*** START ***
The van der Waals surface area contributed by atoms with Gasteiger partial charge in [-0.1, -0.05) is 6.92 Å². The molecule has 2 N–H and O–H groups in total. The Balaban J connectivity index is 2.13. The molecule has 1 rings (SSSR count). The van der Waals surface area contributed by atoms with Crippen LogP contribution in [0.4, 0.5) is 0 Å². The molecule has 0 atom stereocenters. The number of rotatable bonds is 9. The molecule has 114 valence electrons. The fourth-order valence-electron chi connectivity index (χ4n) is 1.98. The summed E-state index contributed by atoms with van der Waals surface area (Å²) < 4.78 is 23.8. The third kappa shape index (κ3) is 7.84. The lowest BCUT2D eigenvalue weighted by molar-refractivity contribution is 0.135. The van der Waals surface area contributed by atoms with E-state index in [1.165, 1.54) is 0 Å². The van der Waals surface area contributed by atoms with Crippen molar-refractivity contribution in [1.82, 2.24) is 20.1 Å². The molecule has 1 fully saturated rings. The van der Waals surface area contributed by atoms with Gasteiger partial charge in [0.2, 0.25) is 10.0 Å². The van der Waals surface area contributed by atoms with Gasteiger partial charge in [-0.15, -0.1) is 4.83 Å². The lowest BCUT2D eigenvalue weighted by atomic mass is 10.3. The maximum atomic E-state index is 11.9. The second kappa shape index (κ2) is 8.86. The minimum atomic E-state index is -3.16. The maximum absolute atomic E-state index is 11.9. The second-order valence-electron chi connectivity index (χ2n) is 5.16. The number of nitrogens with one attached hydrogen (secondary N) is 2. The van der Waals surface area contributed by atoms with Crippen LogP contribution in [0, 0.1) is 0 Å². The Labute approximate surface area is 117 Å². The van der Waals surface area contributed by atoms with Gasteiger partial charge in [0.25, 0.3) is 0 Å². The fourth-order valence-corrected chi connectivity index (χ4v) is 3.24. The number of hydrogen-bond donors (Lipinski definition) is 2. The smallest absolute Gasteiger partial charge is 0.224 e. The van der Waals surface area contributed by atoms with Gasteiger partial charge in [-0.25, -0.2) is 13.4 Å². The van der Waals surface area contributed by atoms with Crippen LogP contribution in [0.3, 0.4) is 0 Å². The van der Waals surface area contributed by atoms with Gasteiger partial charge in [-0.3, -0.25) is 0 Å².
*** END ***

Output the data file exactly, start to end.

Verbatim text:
The van der Waals surface area contributed by atoms with Gasteiger partial charge in [-0.1, -0.05) is 6.92 Å². The molecule has 2 N–H and O–H groups in total. The Balaban J connectivity index is 2.13. The molecule has 1 rings (SSSR count). The van der Waals surface area contributed by atoms with Crippen LogP contribution in [0.4, 0.5) is 0 Å². The molecule has 0 atom stereocenters. The number of rotatable bonds is 9. The molecule has 114 valence electrons. The fourth-order valence-electron chi connectivity index (χ4n) is 1.98. The summed E-state index contributed by atoms with van der Waals surface area (Å²) < 4.78 is 23.8. The third kappa shape index (κ3) is 7.84. The lowest BCUT2D eigenvalue weighted by molar-refractivity contribution is 0.135. The van der Waals surface area contributed by atoms with E-state index in [1.165, 1.54) is 0 Å². The van der Waals surface area contributed by atoms with Crippen molar-refractivity contribution in [1.82, 2.24) is 20.1 Å². The molecule has 1 fully saturated rings. The van der Waals surface area contributed by atoms with Gasteiger partial charge in [0.2, 0.25) is 10.0 Å². The van der Waals surface area contributed by atoms with Gasteiger partial charge in [-0.15, -0.1) is 4.83 Å². The lowest BCUT2D eigenvalue weighted by atomic mass is 10.3. The maximum atomic E-state index is 11.9. The second kappa shape index (κ2) is 8.86. The minimum atomic E-state index is -3.16. The maximum absolute atomic E-state index is 11.9. The second-order valence-electron chi connectivity index (χ2n) is 5.16. The number of nitrogens with one attached hydrogen (secondary N) is 2. The van der Waals surface area contributed by atoms with Crippen LogP contribution in [0, 0.1) is 0 Å². The Labute approximate surface area is 117 Å². The van der Waals surface area contributed by atoms with Gasteiger partial charge in [0.25, 0.3) is 0 Å². The fourth-order valence-corrected chi connectivity index (χ4v) is 3.24. The number of hydrogen-bond donors (Lipinski definition) is 2. The smallest absolute Gasteiger partial charge is 0.224 e. The van der Waals surface area contributed by atoms with Gasteiger partial charge in [-0.25, -0.2) is 13.4 Å². The van der Waals surface area contributed by atoms with Crippen LogP contribution in [0.3, 0.4) is 0 Å². The van der Waals surface area contributed by atoms with Gasteiger partial charge in [-0.3, -0.25) is 0 Å².